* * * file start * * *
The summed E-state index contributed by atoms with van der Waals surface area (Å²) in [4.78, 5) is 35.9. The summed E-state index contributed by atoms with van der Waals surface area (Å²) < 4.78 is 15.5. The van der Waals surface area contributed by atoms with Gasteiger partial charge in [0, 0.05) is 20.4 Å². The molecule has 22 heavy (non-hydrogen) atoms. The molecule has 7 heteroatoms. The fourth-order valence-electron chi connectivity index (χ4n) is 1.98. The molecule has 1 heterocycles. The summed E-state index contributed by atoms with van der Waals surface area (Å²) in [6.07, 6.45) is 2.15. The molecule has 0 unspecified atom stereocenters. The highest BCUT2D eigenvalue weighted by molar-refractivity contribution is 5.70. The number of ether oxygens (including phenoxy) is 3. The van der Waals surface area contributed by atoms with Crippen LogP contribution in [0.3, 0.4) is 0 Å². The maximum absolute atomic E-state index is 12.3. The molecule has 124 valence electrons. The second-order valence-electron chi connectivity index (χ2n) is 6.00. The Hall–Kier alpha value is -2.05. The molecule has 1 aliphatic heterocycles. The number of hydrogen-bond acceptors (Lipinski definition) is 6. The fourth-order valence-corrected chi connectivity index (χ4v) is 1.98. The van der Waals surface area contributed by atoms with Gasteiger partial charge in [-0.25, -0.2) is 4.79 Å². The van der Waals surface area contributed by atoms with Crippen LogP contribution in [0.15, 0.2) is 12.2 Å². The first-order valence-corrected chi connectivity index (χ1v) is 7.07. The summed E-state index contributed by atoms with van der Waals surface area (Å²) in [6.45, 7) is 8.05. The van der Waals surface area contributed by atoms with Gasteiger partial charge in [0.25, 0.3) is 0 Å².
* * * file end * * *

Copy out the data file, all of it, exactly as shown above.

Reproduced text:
The summed E-state index contributed by atoms with van der Waals surface area (Å²) in [4.78, 5) is 35.9. The summed E-state index contributed by atoms with van der Waals surface area (Å²) < 4.78 is 15.5. The van der Waals surface area contributed by atoms with Gasteiger partial charge in [0, 0.05) is 20.4 Å². The molecule has 22 heavy (non-hydrogen) atoms. The molecule has 7 heteroatoms. The fourth-order valence-electron chi connectivity index (χ4n) is 1.98. The molecule has 1 heterocycles. The summed E-state index contributed by atoms with van der Waals surface area (Å²) in [6.07, 6.45) is 2.15. The molecule has 0 unspecified atom stereocenters. The highest BCUT2D eigenvalue weighted by molar-refractivity contribution is 5.70. The number of ether oxygens (including phenoxy) is 3. The van der Waals surface area contributed by atoms with Crippen LogP contribution in [0.3, 0.4) is 0 Å². The maximum absolute atomic E-state index is 12.3. The molecule has 124 valence electrons. The second-order valence-electron chi connectivity index (χ2n) is 6.00. The Hall–Kier alpha value is -2.05. The molecule has 1 aliphatic heterocycles. The number of hydrogen-bond acceptors (Lipinski definition) is 6. The fourth-order valence-corrected chi connectivity index (χ4v) is 1.98. The van der Waals surface area contributed by atoms with Gasteiger partial charge in [-0.25, -0.2) is 4.79 Å². The van der Waals surface area contributed by atoms with Crippen LogP contribution in [0.15, 0.2) is 12.2 Å². The first-order valence-corrected chi connectivity index (χ1v) is 7.07. The summed E-state index contributed by atoms with van der Waals surface area (Å²) in [6.45, 7) is 8.05. The van der Waals surface area contributed by atoms with Gasteiger partial charge in [0.25, 0.3) is 0 Å².